A Conversation With...Marian Opala

Written by Dick Pryor on Tuesday January 19, 2010

IMG_1308resizedMarian Opala is small in height, but not in stature. He has been a fixture at the state Capitol for more than forty years, as Supreme Court referee, staff lawyer, Administrator of the Courts, judge of the Industrial Court, and justice of the Oklahoma Supreme Court.

Anybody who has spent any time at the Capitol has probably met Justice Opala. He is charming and respectful, with an engaging wit, keen intellect and obvious love of the law. But to see him "only" as a judge or lawyer, misses the bigger story of Marian Opala.

Born in Lodz, Poland in 1921, he was forced into public service when the Nazi army invaded Poland in 1939. The September, 1939 offensive resulted in the partition of Poland between the Soviet Union and Germany and prompted the start of World War II. While still in his teens, Opala was stuck between Stalin and Hitler, with his homeland in shambles. What he did in response will probably surprise you.

Following the war, Opala left Europe to forge a new life in the United States. It's a uniquely American story, as Opala settled in, of all places, Oklahoma, and attended Oklahoma City University. He graduated from the Oklahoma City University School of Law in 1953, the same year he became an American citizen.

Opala earned a degree in economics from OCU in 1957 and a master of law degree from New York University School of Law in 1968. His career trajectory took him from lawyer to Supreme Court referee to staff lawyer for Justice Rooney McInerney.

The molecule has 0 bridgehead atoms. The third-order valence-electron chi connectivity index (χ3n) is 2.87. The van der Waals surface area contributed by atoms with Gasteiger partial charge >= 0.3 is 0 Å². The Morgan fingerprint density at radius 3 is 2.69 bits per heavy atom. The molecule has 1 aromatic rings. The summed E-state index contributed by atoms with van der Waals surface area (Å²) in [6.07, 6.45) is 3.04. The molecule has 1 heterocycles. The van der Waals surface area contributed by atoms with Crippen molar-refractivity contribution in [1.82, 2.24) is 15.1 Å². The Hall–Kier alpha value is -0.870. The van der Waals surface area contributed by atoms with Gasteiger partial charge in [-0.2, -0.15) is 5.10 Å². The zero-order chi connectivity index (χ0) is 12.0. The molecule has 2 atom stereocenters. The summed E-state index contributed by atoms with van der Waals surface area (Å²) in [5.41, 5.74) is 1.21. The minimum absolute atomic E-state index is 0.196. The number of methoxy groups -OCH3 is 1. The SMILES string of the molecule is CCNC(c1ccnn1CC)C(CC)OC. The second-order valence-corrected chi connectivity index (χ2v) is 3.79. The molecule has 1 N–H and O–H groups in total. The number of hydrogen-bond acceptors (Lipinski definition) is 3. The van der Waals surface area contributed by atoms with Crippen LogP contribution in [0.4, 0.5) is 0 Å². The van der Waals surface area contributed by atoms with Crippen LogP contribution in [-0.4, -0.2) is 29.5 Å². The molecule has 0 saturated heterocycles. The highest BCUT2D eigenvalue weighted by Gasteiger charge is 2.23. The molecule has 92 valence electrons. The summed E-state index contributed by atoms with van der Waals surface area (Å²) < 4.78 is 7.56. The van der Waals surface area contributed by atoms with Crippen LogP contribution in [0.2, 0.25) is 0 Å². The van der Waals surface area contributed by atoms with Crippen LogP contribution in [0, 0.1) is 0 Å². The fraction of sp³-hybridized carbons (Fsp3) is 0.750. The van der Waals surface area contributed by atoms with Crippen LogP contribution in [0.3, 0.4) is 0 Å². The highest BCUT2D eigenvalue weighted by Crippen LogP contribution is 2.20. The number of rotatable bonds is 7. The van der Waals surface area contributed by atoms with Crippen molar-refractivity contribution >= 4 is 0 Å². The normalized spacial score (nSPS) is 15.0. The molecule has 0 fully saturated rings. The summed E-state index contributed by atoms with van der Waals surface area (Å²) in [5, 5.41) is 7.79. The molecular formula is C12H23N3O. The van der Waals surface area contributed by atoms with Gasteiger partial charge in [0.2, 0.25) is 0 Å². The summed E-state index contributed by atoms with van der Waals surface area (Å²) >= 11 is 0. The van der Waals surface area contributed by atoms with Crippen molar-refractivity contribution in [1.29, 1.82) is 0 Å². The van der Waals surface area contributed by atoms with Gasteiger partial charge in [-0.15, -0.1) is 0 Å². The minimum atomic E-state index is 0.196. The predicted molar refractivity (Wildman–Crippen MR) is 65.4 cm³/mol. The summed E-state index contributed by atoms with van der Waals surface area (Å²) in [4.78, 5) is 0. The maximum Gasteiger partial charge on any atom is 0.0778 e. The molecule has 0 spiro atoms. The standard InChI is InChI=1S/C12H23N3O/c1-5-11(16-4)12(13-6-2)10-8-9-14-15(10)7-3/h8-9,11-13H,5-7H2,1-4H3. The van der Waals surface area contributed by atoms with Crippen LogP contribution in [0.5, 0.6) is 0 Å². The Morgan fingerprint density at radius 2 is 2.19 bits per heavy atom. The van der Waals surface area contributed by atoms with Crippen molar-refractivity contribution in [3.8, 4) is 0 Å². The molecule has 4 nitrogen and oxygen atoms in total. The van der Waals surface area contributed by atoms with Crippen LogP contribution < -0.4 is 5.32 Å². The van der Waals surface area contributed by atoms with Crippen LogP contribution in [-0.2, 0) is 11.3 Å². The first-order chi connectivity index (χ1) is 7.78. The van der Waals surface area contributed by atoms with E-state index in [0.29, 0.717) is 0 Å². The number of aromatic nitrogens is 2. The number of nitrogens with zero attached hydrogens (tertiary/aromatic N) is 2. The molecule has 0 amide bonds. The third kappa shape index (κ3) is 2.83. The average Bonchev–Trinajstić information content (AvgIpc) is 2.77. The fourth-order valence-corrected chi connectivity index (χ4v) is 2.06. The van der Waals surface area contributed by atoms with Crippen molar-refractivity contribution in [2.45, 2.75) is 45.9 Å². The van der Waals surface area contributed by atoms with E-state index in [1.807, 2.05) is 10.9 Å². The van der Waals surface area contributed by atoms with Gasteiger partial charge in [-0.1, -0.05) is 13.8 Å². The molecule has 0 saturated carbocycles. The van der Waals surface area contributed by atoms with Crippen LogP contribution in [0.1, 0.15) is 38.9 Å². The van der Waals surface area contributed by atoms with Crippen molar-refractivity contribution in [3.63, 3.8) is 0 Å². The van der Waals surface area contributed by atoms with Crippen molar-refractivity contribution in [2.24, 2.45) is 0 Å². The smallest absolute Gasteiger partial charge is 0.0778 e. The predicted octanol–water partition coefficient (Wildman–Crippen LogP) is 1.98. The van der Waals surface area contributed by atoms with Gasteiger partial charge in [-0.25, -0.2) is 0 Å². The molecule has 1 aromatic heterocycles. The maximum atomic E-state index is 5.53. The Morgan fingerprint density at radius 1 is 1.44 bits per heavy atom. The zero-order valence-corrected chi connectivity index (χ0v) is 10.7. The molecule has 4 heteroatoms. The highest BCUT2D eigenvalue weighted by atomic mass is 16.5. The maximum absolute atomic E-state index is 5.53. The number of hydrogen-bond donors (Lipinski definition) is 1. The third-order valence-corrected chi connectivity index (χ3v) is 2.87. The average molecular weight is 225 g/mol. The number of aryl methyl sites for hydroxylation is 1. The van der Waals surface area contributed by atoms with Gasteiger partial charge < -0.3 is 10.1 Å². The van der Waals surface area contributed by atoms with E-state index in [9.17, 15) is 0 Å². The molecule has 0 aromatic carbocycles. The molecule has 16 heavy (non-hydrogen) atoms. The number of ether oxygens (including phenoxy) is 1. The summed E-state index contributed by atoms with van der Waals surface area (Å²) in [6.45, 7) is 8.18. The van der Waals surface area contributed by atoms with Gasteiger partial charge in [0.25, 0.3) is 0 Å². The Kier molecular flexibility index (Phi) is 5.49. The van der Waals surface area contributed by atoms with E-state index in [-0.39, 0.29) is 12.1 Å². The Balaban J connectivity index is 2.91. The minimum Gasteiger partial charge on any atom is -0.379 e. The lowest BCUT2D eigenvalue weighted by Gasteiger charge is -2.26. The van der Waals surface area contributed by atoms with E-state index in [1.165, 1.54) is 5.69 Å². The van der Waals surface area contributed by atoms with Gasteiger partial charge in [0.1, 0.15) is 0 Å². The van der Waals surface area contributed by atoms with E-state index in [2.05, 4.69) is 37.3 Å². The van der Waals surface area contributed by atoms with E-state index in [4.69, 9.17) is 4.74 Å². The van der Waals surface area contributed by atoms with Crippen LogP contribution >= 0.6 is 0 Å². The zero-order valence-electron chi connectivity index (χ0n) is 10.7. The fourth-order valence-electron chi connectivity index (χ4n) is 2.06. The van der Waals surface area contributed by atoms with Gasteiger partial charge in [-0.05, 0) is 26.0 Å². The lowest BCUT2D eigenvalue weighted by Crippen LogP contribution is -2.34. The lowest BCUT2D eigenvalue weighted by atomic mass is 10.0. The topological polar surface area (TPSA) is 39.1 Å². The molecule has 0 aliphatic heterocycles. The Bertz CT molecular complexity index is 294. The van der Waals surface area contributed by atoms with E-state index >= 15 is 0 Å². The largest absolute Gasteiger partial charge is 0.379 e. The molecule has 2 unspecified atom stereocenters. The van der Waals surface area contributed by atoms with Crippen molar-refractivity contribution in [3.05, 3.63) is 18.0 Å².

Justice Opala was chosen to lead the reform of the Oklahoma judicial system following the judicial scandal of the 1960's. One Supreme Court justice was imprisoned for tax evasion and another was impeached on charges of bribery and corruption. Justice Opala told me about the need to implement a reorganization of the state's judiciary to allow the people of Oklahoma and members of the legal profession to regain confidence in the system.

Time Magazine presented a summary of the scandal in its April 16, 1965 issue.

IMG_135resized1His work as Court Administrator obviously caught the eye of Oklahoma's governor, David Boren, who appointed Opala to the state Supreme Court in 1978. He has served as a justice ever since, rising to the position of Chief Justice in 1991 and 1992. Justice Opala was scheduled to become Chief Justice again in November, 2004. However, the other justices on the Court changed the succession rules, denying Opala the position and, in a break from tradition, allowing the sitting Chief Justice, Joseph M. Watt, to succeed himself.

 

Opala sued his colleagues, claiming that the new rule was unconstitutional and the change was based on age. At the time, Opala was 83, the oldest member of the Court. Justice Opala did not prevail on his age discrimination lawsuit, but has continued to serve on the court. In our interview, he discussed his reasoning for suing his colleagues and how it affected his relationship with his fellow judges.

Justice Opala also discussed his love for the law, especially the First Amendment, and what his experiences during World War II did to shape him and create a strong belief in the American legal system. There were laughs and tears as Justice Opala told his own, very personal story of the American Dream.

Thanks for reading, and thank you for watching "A Conversation With...Marian Opala."

Until next time,
Dick Pryor